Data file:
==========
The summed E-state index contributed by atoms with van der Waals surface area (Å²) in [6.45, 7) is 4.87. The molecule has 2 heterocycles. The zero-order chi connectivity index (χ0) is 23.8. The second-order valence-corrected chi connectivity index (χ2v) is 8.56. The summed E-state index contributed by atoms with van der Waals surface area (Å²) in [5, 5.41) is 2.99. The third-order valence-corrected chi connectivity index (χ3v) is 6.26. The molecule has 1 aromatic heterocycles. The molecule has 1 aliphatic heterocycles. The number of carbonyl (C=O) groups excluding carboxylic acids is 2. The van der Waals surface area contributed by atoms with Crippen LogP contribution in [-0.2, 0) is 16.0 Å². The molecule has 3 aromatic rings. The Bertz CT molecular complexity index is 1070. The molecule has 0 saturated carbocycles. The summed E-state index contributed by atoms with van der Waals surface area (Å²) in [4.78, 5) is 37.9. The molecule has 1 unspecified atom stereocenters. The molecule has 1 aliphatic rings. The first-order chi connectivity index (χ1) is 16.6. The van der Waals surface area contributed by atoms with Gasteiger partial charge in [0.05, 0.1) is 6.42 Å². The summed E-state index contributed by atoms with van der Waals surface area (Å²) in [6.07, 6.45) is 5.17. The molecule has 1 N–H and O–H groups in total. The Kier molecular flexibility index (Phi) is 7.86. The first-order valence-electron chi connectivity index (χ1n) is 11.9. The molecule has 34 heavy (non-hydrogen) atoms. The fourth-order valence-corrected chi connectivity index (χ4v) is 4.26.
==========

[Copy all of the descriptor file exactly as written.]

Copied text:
The summed E-state index contributed by atoms with van der Waals surface area (Å²) in [6.45, 7) is 4.87. The molecule has 2 heterocycles. The zero-order chi connectivity index (χ0) is 23.8. The second-order valence-corrected chi connectivity index (χ2v) is 8.56. The summed E-state index contributed by atoms with van der Waals surface area (Å²) in [5, 5.41) is 2.99. The third-order valence-corrected chi connectivity index (χ3v) is 6.26. The molecule has 1 aromatic heterocycles. The molecule has 1 aliphatic heterocycles. The number of carbonyl (C=O) groups excluding carboxylic acids is 2. The van der Waals surface area contributed by atoms with Crippen LogP contribution in [-0.2, 0) is 16.0 Å². The molecule has 3 aromatic rings. The Bertz CT molecular complexity index is 1070. The molecule has 0 saturated carbocycles. The summed E-state index contributed by atoms with van der Waals surface area (Å²) in [4.78, 5) is 37.9. The molecule has 1 unspecified atom stereocenters. The molecule has 1 aliphatic rings. The first-order chi connectivity index (χ1) is 16.6. The van der Waals surface area contributed by atoms with Gasteiger partial charge in [0.05, 0.1) is 6.42 Å². The summed E-state index contributed by atoms with van der Waals surface area (Å²) in [6.07, 6.45) is 5.17. The molecule has 1 N–H and O–H groups in total. The Kier molecular flexibility index (Phi) is 7.86. The first-order valence-electron chi connectivity index (χ1n) is 11.9. The molecule has 34 heavy (non-hydrogen) atoms. The fourth-order valence-corrected chi connectivity index (χ4v) is 4.26.